Wednesday, September 20, 2017

It's Here!!



I am SO PROUD of this! A Dream Given Form was officially published yesterday and copies that were pre-ordered should be showing up in mailboxes over the next couple of days. As I said in my last post, this was a project that was delayed for a while, but people never gave up hope on it.

Not only is our baby seeing the light of day, the Kindle edition is currently the #1 new release in the category of Television Guides & Reviews.

Turns out that faith really does manage!

A Dream Given Form is available everywhere fine books are sold.





Sunday, August 27, 2017

IT'S COMING!!!

Finally! A Dream Given Form, the new book by Ensley F. Guffey and me, will be published in three weeks! This book has been a long time coming, since it was delayed by my Unfortunate Brush with Not-Quite Cancer at the end of 2014. Surgery and post-surgical treatment involving non-gamma rays made this a lengthy delay, but ECW Press never wavered in their commitment to the project. Nor, should I add, did Ensley who is my husband, on top of being a dedicated and talented writer. Really - he is.

Then, just as we thought we had Dream through it's really-no-kidding final check, the planets aligned and we were able to arrange an interview with Peter Jurasik, who brought the magnificently-flawed character of Londo Mollari to life. (Seriously, the manuscript was three days away from going to the printer.) We scrambled to make the interview happen, and wow! readers will be rewarded for that, I think. Jurasik was so generous and kind and funny with his recollections and he's very serious about his craft. The interview is an amazing addition to a book that we already thought was pretty darned nifty.

Publication is scheduled for September 19, but we'll have the official book launch here in our hometown of Shelby, NC in two weeks. On Saturday, September 9, Ensley and I will sign copies at Hip-O-Kat Retro & Vintage.* There will be food, beverages, and treats. Hopefully some other uptown merchants will be in on the action! Final details are being ironed out in the next few days, but I wanted to go ahead and mention this now, in order to help you make plans to enjoy uptown Shelby that day and come on by to talk Babylon 5 with us!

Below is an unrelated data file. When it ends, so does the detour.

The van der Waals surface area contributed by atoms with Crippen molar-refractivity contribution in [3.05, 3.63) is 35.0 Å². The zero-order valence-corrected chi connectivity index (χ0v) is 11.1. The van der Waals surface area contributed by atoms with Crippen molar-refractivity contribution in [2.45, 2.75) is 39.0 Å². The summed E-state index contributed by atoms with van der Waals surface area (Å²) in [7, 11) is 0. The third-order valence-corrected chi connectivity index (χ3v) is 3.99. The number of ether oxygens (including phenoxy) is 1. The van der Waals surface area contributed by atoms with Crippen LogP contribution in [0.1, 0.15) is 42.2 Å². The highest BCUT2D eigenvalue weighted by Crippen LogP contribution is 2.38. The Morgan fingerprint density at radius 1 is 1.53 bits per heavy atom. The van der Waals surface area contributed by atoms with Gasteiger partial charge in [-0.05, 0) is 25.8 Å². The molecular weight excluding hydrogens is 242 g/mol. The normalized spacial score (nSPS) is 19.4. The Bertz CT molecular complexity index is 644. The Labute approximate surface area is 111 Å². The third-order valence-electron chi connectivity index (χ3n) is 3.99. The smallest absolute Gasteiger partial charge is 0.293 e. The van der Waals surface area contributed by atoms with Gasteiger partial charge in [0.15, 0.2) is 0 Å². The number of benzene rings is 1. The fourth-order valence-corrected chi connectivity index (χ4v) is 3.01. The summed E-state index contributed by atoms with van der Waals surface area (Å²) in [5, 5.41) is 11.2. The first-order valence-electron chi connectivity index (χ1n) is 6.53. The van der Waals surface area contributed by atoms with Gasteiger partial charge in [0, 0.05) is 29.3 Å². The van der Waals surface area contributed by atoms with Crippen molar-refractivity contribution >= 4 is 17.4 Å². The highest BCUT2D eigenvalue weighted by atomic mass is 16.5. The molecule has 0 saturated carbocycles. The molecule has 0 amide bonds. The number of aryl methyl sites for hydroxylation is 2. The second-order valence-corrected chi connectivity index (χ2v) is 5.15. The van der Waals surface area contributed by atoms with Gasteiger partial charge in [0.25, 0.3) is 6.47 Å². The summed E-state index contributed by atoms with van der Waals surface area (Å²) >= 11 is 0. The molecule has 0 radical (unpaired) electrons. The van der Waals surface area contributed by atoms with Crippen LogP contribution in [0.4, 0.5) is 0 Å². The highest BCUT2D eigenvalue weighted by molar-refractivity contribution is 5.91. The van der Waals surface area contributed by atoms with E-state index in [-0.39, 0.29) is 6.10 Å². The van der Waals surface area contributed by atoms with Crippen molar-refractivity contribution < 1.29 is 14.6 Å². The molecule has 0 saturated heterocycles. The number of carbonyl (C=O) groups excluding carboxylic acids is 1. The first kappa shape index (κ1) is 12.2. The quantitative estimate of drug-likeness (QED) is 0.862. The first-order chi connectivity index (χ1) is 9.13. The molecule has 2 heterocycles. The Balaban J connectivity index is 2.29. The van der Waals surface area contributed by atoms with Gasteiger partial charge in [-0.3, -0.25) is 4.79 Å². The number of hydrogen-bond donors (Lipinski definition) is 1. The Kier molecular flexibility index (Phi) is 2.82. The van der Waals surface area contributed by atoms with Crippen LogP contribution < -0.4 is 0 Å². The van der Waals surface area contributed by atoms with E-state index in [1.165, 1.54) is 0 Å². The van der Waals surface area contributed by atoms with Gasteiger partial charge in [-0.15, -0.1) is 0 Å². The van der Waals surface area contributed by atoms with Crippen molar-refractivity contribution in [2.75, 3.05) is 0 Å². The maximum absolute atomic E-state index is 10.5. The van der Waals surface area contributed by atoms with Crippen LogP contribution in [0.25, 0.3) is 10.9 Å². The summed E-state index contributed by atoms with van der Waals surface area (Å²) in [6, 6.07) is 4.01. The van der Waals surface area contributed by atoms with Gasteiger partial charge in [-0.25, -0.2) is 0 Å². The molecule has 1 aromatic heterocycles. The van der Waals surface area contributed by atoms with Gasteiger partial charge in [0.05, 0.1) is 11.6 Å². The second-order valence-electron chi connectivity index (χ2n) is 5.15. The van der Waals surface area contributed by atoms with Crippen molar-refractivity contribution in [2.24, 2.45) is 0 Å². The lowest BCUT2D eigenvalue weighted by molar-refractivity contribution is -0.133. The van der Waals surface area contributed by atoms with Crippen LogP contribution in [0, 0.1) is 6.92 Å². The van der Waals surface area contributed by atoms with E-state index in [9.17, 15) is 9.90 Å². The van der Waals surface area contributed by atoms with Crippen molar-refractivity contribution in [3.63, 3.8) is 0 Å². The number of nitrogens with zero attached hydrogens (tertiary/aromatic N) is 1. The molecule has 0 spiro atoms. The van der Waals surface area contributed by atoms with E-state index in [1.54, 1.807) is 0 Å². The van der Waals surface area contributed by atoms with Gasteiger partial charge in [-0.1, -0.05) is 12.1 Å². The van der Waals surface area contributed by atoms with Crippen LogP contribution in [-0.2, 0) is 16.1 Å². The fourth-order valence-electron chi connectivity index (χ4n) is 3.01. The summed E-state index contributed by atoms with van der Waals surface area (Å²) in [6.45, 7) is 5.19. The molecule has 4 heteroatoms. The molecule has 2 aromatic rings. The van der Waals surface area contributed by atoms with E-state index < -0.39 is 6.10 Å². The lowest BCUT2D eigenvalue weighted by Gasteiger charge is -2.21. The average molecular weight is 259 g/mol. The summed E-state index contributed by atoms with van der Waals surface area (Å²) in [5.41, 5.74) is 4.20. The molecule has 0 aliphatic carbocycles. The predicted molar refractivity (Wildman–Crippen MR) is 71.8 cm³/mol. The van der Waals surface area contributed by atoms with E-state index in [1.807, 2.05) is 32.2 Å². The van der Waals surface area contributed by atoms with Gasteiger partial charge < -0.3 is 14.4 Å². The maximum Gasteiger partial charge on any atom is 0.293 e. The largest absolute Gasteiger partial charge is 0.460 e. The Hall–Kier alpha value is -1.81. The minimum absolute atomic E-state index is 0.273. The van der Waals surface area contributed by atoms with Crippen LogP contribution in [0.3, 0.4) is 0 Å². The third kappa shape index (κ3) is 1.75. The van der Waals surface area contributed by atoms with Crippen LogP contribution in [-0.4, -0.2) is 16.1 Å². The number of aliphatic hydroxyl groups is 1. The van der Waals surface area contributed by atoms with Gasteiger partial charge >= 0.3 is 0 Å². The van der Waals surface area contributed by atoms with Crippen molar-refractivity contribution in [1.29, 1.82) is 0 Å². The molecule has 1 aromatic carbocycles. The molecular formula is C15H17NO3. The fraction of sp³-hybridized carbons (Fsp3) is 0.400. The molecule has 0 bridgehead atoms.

*Can't make it, but want a signed copy? Never fear! Simply contact us through the comments here on the blog and we'll make payment and shipping arrangements!


Wednesday, July 19, 2017

Updates!

Since last we spoke, I've seen a number of films that have been all over the map. Let me just give you some capsule reviews to serve as catch-up.

First, on our way out West for vacation (dry heat is hot, yes, but it's not 90% humidity like it is at home!), I watched Florence Foster Jenkins and was surprised by how charming I found it to be. It could have been a simple one-trick pony - after all, the basic plotline is rich woman loves music, wants to sing, is just awful, but those around her shield her from this knowledge.

As Florence, Meryl Streep is wonderful. Her performance is not an over-the-top caricature, which would have been easy to do. Instead, Streep pulls in and lets us see this ageing socialite as a real person with real concerns. Jenkins' singing may have been treated as a joke, but her much-younger husband (played by Hugh Grant with rare restraint) has deep affection for her that transcends money (although they have an "arrangement," the need for which is described in heartbreaking detail) and her pianist (Big Bang Theory's Simon Helberg) comes to value the underlying warmth that emanates from this woman. While not a movie for the ages, it's a solid film and one with a simple underpinning of compassion and heart - you could do far worse.